02/12/2019 Opinion

Enric Aguilar Anfrons, Senior Researcher at the C3 (Centre for Climate Change) and Head of the Department of Geography in Rovira i Virgili University

The challenge of climate change in Southern Catalonia

climate change can still offer opportunities, for instance, exploiting new farming methods or marketing extended tourist seasons

Delta de l'Ebre. FOTO: EnRutx, Wikimedia Commons.

Climate change is a global phenomenon that is caused by human activity and which will determine the future of our species. The report United in Science, published after the Climate Action Summit 2019, indicates that we are 1.1ºC above preindustrial temperatures and that we have less and less time to restrict the temperature increase to the 1.5ºC that according to previous reports would limit the impact to manageable levels. The data provided by the Ebro Observatory shows that we have undergone an increase of 0.2ºC/decade from 1880, which has increased to 0.4ºC/decade in the last thirty years. According to climate models, the general consensus about our region is that it will have an increasingly warm and dry climate. The Spanish Agency for Meteorology (AEMET) offers climate projections based on global and regional models, which can be downscaled to interpolate the expected changes to climate at the provincial level. For Tarragona, the AEMET projects increases of between 1ºC and 5ºC  with respect to the average for the 1961-1990 period and depending on the level of emissions reduction. However, the same models point to lower and more irregular rainfall. This, added to the increase in evapotranspiration associated with higher temperatures, will make water resources scarcer.

Climate change is associated with other phenomena such as rising sea levels, ocean acidification, more frequent heat waves and other extreme weather events. In addition to physical impacts, there are also impacts on the economy, people and society in general. The productive sectors of Southern Catalonia have a two-way relationship with climate change. On the one hand, they are responsible for emitting climate change gases, and on the other, they are subject to the impact of these gases. According to data from the Catalan Office for Climate Change (OCC), during the years of economic crisis, Catalan emissions fell from almost 60Mt of CO2 in 2007 to about 42Mt in 2013. Since then, the trend has slowly reversed with emissions rising once again, although they have remained at the levels of the late 1990s. Obviously, we need to be more ambitious and all public and private institutions must evolve towards a policy of drastically reducing emissions. In this sense, the Voluntary Agreements programme of the OCC is remarkable insofar as has led to a group of Catalan institutions committing to undertake “decarbonisation” actions. However, several institutions, including the Rovira i Virgili University, have started a new policy on the climate emergency and we need to go further by facilitating the energy transition. Why? Because energy transition equals mitigation, mitigation equals less impact, and less impact translates into the viability of human systems in general, and of economic activities in particular.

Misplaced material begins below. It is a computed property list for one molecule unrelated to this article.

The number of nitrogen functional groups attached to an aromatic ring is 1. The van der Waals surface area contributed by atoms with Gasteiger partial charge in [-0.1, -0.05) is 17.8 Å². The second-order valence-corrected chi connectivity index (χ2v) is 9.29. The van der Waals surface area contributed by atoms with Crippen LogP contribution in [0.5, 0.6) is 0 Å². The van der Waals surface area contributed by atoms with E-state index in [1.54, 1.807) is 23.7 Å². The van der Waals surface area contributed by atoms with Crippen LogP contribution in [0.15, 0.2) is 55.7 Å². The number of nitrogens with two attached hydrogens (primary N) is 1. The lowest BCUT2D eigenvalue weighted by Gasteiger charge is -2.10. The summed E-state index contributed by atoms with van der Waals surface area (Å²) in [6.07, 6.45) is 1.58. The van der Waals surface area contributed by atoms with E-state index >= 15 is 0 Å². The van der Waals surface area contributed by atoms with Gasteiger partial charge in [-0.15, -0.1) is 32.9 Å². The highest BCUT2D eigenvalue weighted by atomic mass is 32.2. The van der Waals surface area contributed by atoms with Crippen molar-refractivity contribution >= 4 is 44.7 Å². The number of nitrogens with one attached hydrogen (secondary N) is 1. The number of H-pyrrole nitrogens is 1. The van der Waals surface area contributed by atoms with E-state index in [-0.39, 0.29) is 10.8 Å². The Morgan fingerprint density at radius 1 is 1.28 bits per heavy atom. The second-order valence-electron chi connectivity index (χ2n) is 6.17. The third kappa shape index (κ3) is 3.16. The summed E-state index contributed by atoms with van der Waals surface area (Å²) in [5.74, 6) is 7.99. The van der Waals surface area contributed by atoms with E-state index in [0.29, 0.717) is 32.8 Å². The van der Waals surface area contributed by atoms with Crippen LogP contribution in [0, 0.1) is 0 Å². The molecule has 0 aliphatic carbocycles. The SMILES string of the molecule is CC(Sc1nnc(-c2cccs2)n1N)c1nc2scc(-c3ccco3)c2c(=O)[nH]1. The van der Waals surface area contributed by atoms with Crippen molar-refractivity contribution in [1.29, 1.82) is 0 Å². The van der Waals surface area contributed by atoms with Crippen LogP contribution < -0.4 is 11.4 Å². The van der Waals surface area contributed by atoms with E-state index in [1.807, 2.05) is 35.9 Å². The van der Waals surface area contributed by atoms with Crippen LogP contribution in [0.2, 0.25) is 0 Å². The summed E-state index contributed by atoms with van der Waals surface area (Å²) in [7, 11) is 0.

In Southern Catalonia, activities such as agriculture or tourism, to name few, have an important weight both economically and in guaranteeing the social fabric and the reasonable (sustainable) occupation and exploitation of environment. Their location in the region is closely related to our Mediterranean climate. But now climate is progressively imposing new conditions on agriculture, including difficulties in accessing water resources, the need for new crop varieties, phenological changes that lead to changes in production, farming cycles, and so on. In some cases, the survival of the environment itself is even called into the question. For example, the Ebro Delta has to face a triple challenge: a reduction in sediments, subduction due to the weight of the Delta itself and the rise in sea levels.

The rise in sea level also affects the tourism sector that caters for tourists seeking sun and beaches. By definition, a large part of the tourism infrastructure is located close to the sea and will be likely to suffer significantly in the near future, especially during extreme episodes of rain.

The Intergovernmental Panel on Climate Change is preparing its sixth report. We must not forget to remember some concepts that appeared in the first reports, back in the 1990s. Then, the experts talked of challenge and opportunity. There was talk of challenge to make a cleaner and more sustainable planet, and there was talk of the savings to be made from climate action versus the cost of doing nothing. Unfortunately, we have already paid the cost of doing too little and now we talk more about the climate emergency than opportunity. Nevertheless, climate change can still offer opportunities, for instance, exploiting new farming methods or marketing extended tourist seasons. However, in order to take advantage of these, we need to make an energy and technological transition that leads us to a neutral emission planet no later than 2040. The Universitat Rovira i Virgili, as the main generator of knowledge in Southern Catalonia, has an opportunity, even an obligation, to promote multidisciplinary research on climate change and energy transition involving research groups in the basic science of climate change and those who work on more technological, legal or economic aspects. Transferring knowledge and transferring solutions. This is our challenge.

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